Date: 15th December 2018 at 6:30am
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“There is a trust there. Both Matty and Craig’s track record speaks for itself. I think we have the right people at the club to keep building, pushing in the right direction.”

That was Hartlepool chairman Raj Singh speaking about manager Matthew Bates prior to the home game against AFC Fylde on 27 November. Three hours later, he sacked him. We can only assume that the trust Mr Singh was referring to was a different kind of trust to the one most people are familiar with.

The dreaded vote of confidence has become almost legendary within the game, but it is probably groundless as a concept. Far more managers have retained their jobs after receiving the support of their chairmen than not, although knee-jerk reaction to defeat can often tempt the less cerebral into acting rashly.

Football management is a notoriously unstable profession of course and often operates with very little logic or objectivity. You do not have to observe the intricacies of football for very long to conclude that the relationship between manager and chairman is often a fraught one. Older supporters may remember the ongoing battle between ‘Fat Stan’ Flashman and Barry ‘Bet Your House On Us’ Fry a third of a century ago. Fry often claims to have lost count of the number of times he was sacked by the infamous ticket tout, and that was despite bringing relative success to a mostly forgotten corner of north London.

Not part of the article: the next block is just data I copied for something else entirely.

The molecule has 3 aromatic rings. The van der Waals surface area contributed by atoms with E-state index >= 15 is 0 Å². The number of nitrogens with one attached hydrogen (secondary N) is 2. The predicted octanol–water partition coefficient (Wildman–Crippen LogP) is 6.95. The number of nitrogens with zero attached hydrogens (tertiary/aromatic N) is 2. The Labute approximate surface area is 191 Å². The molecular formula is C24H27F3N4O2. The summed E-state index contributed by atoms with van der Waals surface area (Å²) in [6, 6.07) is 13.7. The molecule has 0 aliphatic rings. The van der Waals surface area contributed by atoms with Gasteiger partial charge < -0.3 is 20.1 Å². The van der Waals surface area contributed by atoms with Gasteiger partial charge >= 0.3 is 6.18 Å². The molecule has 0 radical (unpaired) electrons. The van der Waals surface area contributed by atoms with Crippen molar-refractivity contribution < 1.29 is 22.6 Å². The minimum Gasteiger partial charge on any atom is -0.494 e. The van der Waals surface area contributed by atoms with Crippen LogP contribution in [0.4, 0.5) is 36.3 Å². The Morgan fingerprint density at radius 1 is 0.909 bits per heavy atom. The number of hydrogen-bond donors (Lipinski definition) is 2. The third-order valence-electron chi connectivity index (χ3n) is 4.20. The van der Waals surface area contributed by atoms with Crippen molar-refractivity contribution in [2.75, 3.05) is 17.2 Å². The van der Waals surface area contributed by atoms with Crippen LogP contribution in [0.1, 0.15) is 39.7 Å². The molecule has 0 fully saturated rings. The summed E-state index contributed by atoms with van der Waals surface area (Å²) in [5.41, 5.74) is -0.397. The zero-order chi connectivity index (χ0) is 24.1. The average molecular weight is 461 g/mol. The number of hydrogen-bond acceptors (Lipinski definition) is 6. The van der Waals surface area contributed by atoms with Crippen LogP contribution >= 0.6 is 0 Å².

“I made Stan Flashman £3m. Stan could be the most generous man in the world one minute, but he was pure evil the next. He would threaten to have you encased in a motorway bridge, things like that.”


Fry estimates that Flashman sacked him eight times, rescinding on seven occasions. The only wonder is why Fry kept agreeing to return. With a growing reputation in the game as a manager, it would not have been too hard to find alternative employment. However, Fry and Flashman is perhaps an extreme example of the love-hate relationship that can exist between chairman and manager.

Many fans believe that managers are given no time to create stability nowadays and that Danny Cowley and Lincoln City is far from the norm. Quite how that relationship would have developed without the stellar success of 2016-17 is a moot point. But quite how true is that? History is littered with clubs that gave managers no time at all to settle, let alone achieve anything. Contrary to popular belief, impatience for success is not a modern phenomenon. At Lincoln, we have seen the like of Con Moulson, George Kerr, John Pickering and Steve Wicks come and go in the blink of an eye. Even Brian Clough was famously given just 44 days at Leeds in the early Seventies, and he claimed to be the best manager England never had.

That claim may have drawn snorts of derision from supporters across the Trent and elsewhere, but even the greatest are not immune from the whims of a rampant and all-powerful chairman. Take Terry Venables, who was appointed manager of Barcelona in 1984 after making his name very competently at Crystal Palace and QPR. Dubbed ‘El Tel’ by an adoring media, Venables immediately led Barça to the title in 1985 and to the European Cup Final the following year, although they lost to Steaua Bucharest on penalties. Whatever the expectations were for 1986-87, Venables failed to achieve them and was sacked in September 1987. The parting shot from club President Josep Lluís Núñez (who died on 3 December this year) was particularly memorable: